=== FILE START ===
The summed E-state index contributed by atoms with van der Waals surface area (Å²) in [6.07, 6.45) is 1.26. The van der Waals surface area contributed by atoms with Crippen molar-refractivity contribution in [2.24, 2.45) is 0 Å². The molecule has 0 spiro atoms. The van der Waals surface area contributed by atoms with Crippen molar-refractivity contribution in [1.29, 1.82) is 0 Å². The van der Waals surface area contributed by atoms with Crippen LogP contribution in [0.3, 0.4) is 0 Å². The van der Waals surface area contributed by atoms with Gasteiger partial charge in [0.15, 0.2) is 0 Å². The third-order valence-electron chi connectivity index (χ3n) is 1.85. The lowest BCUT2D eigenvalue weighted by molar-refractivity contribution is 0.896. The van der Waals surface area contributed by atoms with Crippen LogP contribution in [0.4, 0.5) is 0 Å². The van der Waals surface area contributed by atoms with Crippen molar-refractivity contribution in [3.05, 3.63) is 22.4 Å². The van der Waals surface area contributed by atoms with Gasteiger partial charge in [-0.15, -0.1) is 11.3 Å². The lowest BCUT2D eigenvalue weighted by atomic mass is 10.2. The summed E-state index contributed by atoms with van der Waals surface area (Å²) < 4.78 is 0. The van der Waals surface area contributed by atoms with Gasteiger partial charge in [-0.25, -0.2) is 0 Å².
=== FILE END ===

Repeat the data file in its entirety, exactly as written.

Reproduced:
The summed E-state index contributed by atoms with van der Waals surface area (Å²) in [6.07, 6.45) is 1.26. The van der Waals surface area contributed by atoms with Crippen molar-refractivity contribution in [2.24, 2.45) is 0 Å². The molecule has 0 spiro atoms. The van der Waals surface area contributed by atoms with Crippen molar-refractivity contribution in [1.29, 1.82) is 0 Å². The van der Waals surface area contributed by atoms with Crippen LogP contribution in [0.3, 0.4) is 0 Å². The van der Waals surface area contributed by atoms with Gasteiger partial charge in [0.15, 0.2) is 0 Å². The third-order valence-electron chi connectivity index (χ3n) is 1.85. The lowest BCUT2D eigenvalue weighted by molar-refractivity contribution is 0.896. The van der Waals surface area contributed by atoms with Crippen LogP contribution in [0.4, 0.5) is 0 Å². The van der Waals surface area contributed by atoms with Crippen molar-refractivity contribution in [3.05, 3.63) is 22.4 Å². The van der Waals surface area contributed by atoms with Gasteiger partial charge in [-0.15, -0.1) is 11.3 Å². The lowest BCUT2D eigenvalue weighted by atomic mass is 10.2. The summed E-state index contributed by atoms with van der Waals surface area (Å²) < 4.78 is 0. The van der Waals surface area contributed by atoms with Gasteiger partial charge in [-0.25, -0.2) is 0 Å².